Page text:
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Modelling Heterogeneity in the Resilience to Major Socioeconomic Life Events

Author

Listed:
  • Fabrice Etilé

    (PJSE - Paris Jourdan Sciences Economiques - UP1 - Université Paris 1 Panthéon-Sorbonne - ENS Paris - École normale supérieure - Paris - PSL - Université Paris sciences et lettres - EHESS - École des hautes études en sciences sociales - ENPC - École des Ponts ParisTech - CNRS - Centre National de la Recherche Scientifique - INRAE - Institut National de Recherche pour l’Agriculture, l’Alimentation et l’Environnement, INRA - Institut National de la Recherche Agronomique, PSE - Paris School of Economics - ENPC - École des Ponts ParisTech - ENS Paris - École normale supérieure - Paris - PSL - Université Paris sciences et lettres - UP1 - Université Paris 1 Panthéon-Sorbonne - CNRS - Centre National de la Recherche Scientifique - EHESS - École des hautes études en sciences sociales - INRAE - Institut National de Recherche pour l’Agriculture, l’Alimentation et l’Environnement)

  • Paul Frijters

    (CEPR - Center for Economic Policy Research - CEPR, LSE - London School of Economics and Political Science)

  • David W. Johson

    (Monash University [Malaysia])

  • Michael A. Shields

    (Monash University [Malaysia])

Abstract

Using a novel, dynamic finite mixture model applied to 12 years of nationally representative panel data, we explore individual heterogeneity in the total psychological response (our measure of resilience) to ten major adverse life events, including serious illness, redundancy and crime victimisation. Importantly, this model takes into account that individuals are not randomly selected into adverse events, that some events are anticipated in advance of their occurrence, and that the immediate psychological response and the speed of adaptation may differ across individuals. Additionally, we generate a ‘standardised event' in order to document the distribution of general resilience in the population. We find considerable heterogeneity in the response to adverse events, with the total psychological loss of people with low resilience being several times larger than the average loss. We also find that resilience is strongly correlated with clinical measures of mental health, but only weakly correlated with cognitive and non-cognitive traits. Finally, we find that resilience in adulthood to some extent is predictable by childhood socioeconomic circumstances; the strongest predictor we identify is good childhood health.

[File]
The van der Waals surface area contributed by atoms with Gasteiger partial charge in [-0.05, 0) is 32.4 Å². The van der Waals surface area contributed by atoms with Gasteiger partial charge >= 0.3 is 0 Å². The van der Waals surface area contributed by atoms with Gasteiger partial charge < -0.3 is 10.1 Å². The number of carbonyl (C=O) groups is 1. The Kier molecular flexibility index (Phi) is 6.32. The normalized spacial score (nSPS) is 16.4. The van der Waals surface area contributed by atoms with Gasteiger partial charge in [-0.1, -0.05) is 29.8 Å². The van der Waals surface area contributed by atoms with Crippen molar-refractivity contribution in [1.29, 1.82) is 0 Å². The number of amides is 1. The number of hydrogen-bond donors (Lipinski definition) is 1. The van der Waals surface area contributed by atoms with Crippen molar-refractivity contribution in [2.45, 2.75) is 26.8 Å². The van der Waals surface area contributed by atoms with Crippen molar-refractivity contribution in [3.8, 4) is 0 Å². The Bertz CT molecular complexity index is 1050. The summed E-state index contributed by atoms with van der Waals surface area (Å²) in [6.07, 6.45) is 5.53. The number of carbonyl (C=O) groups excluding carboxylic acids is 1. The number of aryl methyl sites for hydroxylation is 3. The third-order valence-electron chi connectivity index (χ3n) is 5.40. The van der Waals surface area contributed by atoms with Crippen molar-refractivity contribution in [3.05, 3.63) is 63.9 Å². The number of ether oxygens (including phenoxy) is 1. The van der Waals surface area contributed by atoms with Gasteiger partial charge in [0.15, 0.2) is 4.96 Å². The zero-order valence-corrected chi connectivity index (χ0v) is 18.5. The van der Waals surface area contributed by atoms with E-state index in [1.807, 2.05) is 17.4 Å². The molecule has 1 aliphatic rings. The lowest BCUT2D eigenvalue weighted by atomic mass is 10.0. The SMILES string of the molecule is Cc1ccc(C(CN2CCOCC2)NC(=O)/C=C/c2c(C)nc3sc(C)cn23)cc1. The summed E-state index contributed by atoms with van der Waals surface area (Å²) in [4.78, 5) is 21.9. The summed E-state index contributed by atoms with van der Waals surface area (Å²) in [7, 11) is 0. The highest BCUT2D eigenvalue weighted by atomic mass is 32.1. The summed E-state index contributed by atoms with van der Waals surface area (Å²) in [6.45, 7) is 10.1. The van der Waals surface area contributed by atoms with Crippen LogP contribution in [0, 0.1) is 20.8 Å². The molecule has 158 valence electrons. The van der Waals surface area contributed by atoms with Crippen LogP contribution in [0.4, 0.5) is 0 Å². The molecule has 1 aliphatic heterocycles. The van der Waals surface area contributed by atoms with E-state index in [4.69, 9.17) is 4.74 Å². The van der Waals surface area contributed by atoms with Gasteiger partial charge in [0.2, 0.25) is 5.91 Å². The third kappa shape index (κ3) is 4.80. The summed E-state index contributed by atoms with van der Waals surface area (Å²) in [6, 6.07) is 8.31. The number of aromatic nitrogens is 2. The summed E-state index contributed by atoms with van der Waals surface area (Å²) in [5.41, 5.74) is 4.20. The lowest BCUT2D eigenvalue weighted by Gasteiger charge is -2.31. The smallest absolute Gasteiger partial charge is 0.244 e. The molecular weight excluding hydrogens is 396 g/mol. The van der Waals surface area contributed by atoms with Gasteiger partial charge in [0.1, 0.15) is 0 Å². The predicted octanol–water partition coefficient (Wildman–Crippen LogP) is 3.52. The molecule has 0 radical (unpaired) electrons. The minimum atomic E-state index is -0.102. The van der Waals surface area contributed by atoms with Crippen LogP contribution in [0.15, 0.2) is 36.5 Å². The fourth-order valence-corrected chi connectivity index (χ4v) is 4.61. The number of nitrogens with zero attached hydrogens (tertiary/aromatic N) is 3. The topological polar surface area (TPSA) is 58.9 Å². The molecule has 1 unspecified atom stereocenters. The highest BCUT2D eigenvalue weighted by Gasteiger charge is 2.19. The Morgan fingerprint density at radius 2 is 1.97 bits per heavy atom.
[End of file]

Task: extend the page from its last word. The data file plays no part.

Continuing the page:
Suggested Citation

  • Fabrice Etilé & Paul Frijters & David W. Johson & Michael A. Shields, 2017. "Modelling Heterogeneity in the Resilience to Major Socioeconomic Life Events," PSE Working Papers halshs-01485989, HAL.
  • Handle: RePEc:hal:psewpa:halshs-01485989
    Note: View the original document on HAL open archive server: https://halshs.archives-ouvertes.fr/halshs-01485989
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    Cited by:

    1. Paul Frijters & Christian Krekel & Aydogan Ulker, 2020. "Machiavelli versus concave utility functions: should bads be spread out or concentrated?," CEP Discussion Papers dp1680, Centre for Economic Performance, LSE.
    2. Asheim, Geir B. & Bossert, Walter & D'Ambrosio, Conchita & Vögele, Claus, 2020. "The measurement of resilience," Journal of Economic Theory, Elsevier, vol. 189(C).

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    Keywords

    Psychological Health; Resilience; Life Events; Childhood; Panel; Data; Mixture Model;
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